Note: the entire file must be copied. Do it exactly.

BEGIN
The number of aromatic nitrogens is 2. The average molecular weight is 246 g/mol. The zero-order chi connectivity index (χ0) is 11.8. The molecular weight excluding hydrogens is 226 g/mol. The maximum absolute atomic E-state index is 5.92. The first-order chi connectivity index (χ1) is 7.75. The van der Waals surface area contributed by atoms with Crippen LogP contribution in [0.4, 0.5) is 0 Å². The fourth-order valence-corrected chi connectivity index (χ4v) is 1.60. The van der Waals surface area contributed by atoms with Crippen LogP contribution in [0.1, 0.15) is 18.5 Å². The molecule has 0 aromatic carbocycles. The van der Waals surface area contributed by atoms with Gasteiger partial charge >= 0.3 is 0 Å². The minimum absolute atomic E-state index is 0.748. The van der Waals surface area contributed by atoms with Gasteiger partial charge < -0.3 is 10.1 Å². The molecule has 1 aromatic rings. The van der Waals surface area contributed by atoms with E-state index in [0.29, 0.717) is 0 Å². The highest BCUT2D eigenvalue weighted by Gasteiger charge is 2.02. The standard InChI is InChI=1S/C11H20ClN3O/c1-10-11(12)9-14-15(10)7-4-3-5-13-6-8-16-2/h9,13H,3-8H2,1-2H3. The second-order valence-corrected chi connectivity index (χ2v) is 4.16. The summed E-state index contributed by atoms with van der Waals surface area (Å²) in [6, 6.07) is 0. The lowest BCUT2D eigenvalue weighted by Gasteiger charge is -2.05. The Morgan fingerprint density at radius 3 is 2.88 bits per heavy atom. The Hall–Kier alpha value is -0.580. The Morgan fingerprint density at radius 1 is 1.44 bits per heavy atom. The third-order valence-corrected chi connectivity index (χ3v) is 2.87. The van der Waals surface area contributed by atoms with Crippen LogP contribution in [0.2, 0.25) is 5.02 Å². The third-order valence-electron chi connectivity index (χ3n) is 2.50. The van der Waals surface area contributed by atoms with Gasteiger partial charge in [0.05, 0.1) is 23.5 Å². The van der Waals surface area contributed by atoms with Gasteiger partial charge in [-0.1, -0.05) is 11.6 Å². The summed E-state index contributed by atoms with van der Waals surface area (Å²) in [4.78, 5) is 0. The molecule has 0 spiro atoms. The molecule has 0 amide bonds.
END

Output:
The number of aromatic nitrogens is 2. The average molecular weight is 246 g/mol. The zero-order chi connectivity index (χ0) is 11.8. The molecular weight excluding hydrogens is 226 g/mol. The maximum absolute atomic E-state index is 5.92. The first-order chi connectivity index (χ1) is 7.75. The van der Waals surface area contributed by atoms with Crippen LogP contribution in [0.4, 0.5) is 0 Å². The fourth-order valence-corrected chi connectivity index (χ4v) is 1.60. The van der Waals surface area contributed by atoms with Crippen LogP contribution in [0.1, 0.15) is 18.5 Å². The molecule has 0 aromatic carbocycles. The van der Waals surface area contributed by atoms with Gasteiger partial charge >= 0.3 is 0 Å². The minimum absolute atomic E-state index is 0.748. The van der Waals surface area contributed by atoms with Gasteiger partial charge < -0.3 is 10.1 Å². The molecule has 1 aromatic rings. The van der Waals surface area contributed by atoms with E-state index in [0.29, 0.717) is 0 Å². The highest BCUT2D eigenvalue weighted by Gasteiger charge is 2.02. The standard InChI is InChI=1S/C11H20ClN3O/c1-10-11(12)9-14-15(10)7-4-3-5-13-6-8-16-2/h9,13H,3-8H2,1-2H3. The second-order valence-corrected chi connectivity index (χ2v) is 4.16. The summed E-state index contributed by atoms with van der Waals surface area (Å²) in [6, 6.07) is 0. The lowest BCUT2D eigenvalue weighted by Gasteiger charge is -2.05. The Morgan fingerprint density at radius 3 is 2.88 bits per heavy atom. The Hall–Kier alpha value is -0.580. The Morgan fingerprint density at radius 1 is 1.44 bits per heavy atom. The third-order valence-corrected chi connectivity index (χ3v) is 2.87. The van der Waals surface area contributed by atoms with Crippen LogP contribution in [0.2, 0.25) is 5.02 Å². The third-order valence-electron chi connectivity index (χ3n) is 2.50. The van der Waals surface area contributed by atoms with Gasteiger partial charge in [0.05, 0.1) is 23.5 Å². The van der Waals surface area contributed by atoms with Gasteiger partial charge in [-0.1, -0.05) is 11.6 Å². The summed E-state index contributed by atoms with van der Waals surface area (Å²) in [4.78, 5) is 0. The molecule has 0 spiro atoms. The molecule has 0 amide bonds.